[Explanation.—For the purposes of this clause, “commercial
    purpose” does not include use by a person of goods bought
    14
    and used by him and services availed by him exclusively for
    the purposes of earning his livelihood by means of selfemployment; ]”
    In relation to a service, the definition of the expression incorporates in the first part any
    person who hires or avails of any service for a consideration which has been paid or
    promised (wholly or in part). In its latter component, the definition includes the beneficiary
    of such a service other than the person who actually avails of the service for consideration
    paid or promised, so long as such services are availed of with the approval of the person
    who hires or avails of the service for consideration. The ambit of the first component of
    the expression in Section 2(d)(ii) is expanded by the inclusive definition in the latter
    component. This was noticed in the judgment of a two Judge bench of this Court in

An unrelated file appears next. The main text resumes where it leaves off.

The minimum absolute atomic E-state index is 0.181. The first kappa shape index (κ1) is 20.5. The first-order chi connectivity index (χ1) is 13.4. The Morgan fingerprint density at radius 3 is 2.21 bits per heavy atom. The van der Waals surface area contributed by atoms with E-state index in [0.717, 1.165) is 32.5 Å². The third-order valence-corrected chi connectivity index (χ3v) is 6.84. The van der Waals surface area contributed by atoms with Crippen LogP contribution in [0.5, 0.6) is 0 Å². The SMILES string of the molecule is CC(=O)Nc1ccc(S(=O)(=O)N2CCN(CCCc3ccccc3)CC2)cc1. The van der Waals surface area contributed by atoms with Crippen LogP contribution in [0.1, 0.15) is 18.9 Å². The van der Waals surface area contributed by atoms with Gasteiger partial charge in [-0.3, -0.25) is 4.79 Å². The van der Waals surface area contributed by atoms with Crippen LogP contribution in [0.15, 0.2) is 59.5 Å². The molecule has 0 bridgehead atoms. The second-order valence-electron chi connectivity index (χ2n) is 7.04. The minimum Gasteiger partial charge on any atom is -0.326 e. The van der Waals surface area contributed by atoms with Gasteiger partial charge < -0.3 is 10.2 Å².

Lucknow Development Authority where Justice RM Sahai, speaking for the Court,
    explained the ambit of Section 2(d):
    “It is in two parts. The first deals with goods and the other with
    services. Both parts first declare the meaning of goods and
    services by use of wide expressions. Their ambit is further
    enlarged by use of inclusive clause. For instance, it is not only
    purchaser of goods or hirer of services but even those who use
    the goods or who are beneficiaries of services with approval of
    the person who purchased the goods or who hired services are
    included in it..”
    Emphasising the accountability of public authorities, the Court observed: